Research on correlation between nitrogen compounds, iron and manganese concentrations in drinking water supply systems
A wide range of material sources potentially contribute to contaminant loads in potable water. The ability of water supply systems to act as emission control barriers to tap water micro pollutants, thereby providing environmental benefits in addition to potable water savings, have not been fully explored. This paper investigates the sources, presence and potential fate of a selection of nitrogen micro pollutants in water supply systems. All of the investigated compounds are listed under the requirements to the quality of water intended for human consumption. Significant water quality changes are identified. A wide range of potential treatment trains are available for water treatment and reuse but treatment efficiency data for nitrogen substances is very limited. Nitrogen substances removal through water treatment is following to be predominantly due to ammonium ions, nitrate and nitrite limited concentrations requirement, with only minor contributions to the water supply network. The majority of conventional water treatment plants periodically supply water with nitrogen compounds residual to the potable water distribution system. Hence, it is important to ensure that other nitrogen sources control options (e.g. pipelines materials, and groundwater sources controls) for potable water supply continue to be pursued, in order that nitrogen compounds emissions from these sources are effectively reduced and/or phased out as required under the demands of the requirements to the quality of water intended for human consumption. The aim of this research was to estimate the correlation between nitrogen compounds, iron and manganese concentrations in drinking water supply pipelines in Vilnius (Lithuania) and Warsaw (Poland).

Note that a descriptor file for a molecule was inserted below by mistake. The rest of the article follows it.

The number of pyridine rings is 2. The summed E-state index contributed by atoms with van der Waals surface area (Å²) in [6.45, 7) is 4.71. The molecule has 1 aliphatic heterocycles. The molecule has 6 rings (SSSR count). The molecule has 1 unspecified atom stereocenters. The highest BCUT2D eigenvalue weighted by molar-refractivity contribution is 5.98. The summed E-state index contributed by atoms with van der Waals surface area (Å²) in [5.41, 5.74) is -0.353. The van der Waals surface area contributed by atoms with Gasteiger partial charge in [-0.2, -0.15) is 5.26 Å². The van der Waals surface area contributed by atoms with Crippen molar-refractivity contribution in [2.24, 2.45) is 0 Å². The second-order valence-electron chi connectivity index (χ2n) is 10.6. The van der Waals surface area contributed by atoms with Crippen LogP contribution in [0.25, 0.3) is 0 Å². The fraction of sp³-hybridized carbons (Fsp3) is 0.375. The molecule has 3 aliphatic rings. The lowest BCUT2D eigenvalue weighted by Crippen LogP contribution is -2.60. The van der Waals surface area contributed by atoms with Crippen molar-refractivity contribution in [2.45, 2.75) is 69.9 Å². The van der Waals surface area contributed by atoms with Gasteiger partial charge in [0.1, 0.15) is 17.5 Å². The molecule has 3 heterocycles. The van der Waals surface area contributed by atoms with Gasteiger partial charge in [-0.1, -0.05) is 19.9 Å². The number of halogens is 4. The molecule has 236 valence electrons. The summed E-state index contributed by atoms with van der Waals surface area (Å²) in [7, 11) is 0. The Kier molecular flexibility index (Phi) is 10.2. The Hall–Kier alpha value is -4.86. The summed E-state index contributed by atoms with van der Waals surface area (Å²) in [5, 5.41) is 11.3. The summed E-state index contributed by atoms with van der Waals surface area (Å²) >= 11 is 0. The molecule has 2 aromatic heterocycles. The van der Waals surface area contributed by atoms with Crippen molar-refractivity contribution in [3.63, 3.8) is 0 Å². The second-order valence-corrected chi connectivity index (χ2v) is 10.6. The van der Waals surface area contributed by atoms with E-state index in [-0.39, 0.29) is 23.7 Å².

First published online: 11 Oct 2012
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